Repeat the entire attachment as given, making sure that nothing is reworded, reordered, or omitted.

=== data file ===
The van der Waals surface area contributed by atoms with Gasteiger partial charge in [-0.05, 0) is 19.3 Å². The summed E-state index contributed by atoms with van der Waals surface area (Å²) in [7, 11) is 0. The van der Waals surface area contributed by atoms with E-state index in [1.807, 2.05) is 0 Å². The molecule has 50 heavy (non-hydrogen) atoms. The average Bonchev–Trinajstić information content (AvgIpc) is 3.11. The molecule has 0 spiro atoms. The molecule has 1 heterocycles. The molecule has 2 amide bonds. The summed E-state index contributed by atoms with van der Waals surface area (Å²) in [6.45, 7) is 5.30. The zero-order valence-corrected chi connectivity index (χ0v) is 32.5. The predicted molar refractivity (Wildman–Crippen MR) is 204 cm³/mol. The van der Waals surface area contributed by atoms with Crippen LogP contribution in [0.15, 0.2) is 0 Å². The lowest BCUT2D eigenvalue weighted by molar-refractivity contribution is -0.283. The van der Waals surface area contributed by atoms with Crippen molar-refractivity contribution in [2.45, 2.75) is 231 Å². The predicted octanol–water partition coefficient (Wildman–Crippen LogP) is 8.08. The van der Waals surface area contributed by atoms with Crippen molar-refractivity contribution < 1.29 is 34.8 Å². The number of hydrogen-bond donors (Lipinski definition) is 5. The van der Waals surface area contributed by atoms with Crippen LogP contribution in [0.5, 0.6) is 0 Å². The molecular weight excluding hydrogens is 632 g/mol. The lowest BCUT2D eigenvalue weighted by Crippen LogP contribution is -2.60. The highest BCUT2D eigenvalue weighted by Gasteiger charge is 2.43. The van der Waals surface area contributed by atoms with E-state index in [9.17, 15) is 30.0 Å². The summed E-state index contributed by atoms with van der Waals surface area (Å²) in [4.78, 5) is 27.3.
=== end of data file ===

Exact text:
The van der Waals surface area contributed by atoms with Gasteiger partial charge in [-0.05, 0) is 19.3 Å². The summed E-state index contributed by atoms with van der Waals surface area (Å²) in [7, 11) is 0. The van der Waals surface area contributed by atoms with E-state index in [1.807, 2.05) is 0 Å². The molecule has 50 heavy (non-hydrogen) atoms. The average Bonchev–Trinajstić information content (AvgIpc) is 3.11. The molecule has 0 spiro atoms. The molecule has 1 heterocycles. The molecule has 2 amide bonds. The summed E-state index contributed by atoms with van der Waals surface area (Å²) in [6.45, 7) is 5.30. The zero-order valence-corrected chi connectivity index (χ0v) is 32.5. The predicted molar refractivity (Wildman–Crippen MR) is 204 cm³/mol. The van der Waals surface area contributed by atoms with Crippen LogP contribution in [0.15, 0.2) is 0 Å². The lowest BCUT2D eigenvalue weighted by molar-refractivity contribution is -0.283. The van der Waals surface area contributed by atoms with Crippen molar-refractivity contribution in [2.45, 2.75) is 231 Å². The predicted octanol–water partition coefficient (Wildman–Crippen LogP) is 8.08. The van der Waals surface area contributed by atoms with Crippen molar-refractivity contribution < 1.29 is 34.8 Å². The number of hydrogen-bond donors (Lipinski definition) is 5. The van der Waals surface area contributed by atoms with Crippen LogP contribution in [0.5, 0.6) is 0 Å². The molecular weight excluding hydrogens is 632 g/mol. The lowest BCUT2D eigenvalue weighted by Crippen LogP contribution is -2.60. The highest BCUT2D eigenvalue weighted by Gasteiger charge is 2.43. The van der Waals surface area contributed by atoms with E-state index in [9.17, 15) is 30.0 Å². The summed E-state index contributed by atoms with van der Waals surface area (Å²) in [4.78, 5) is 27.3.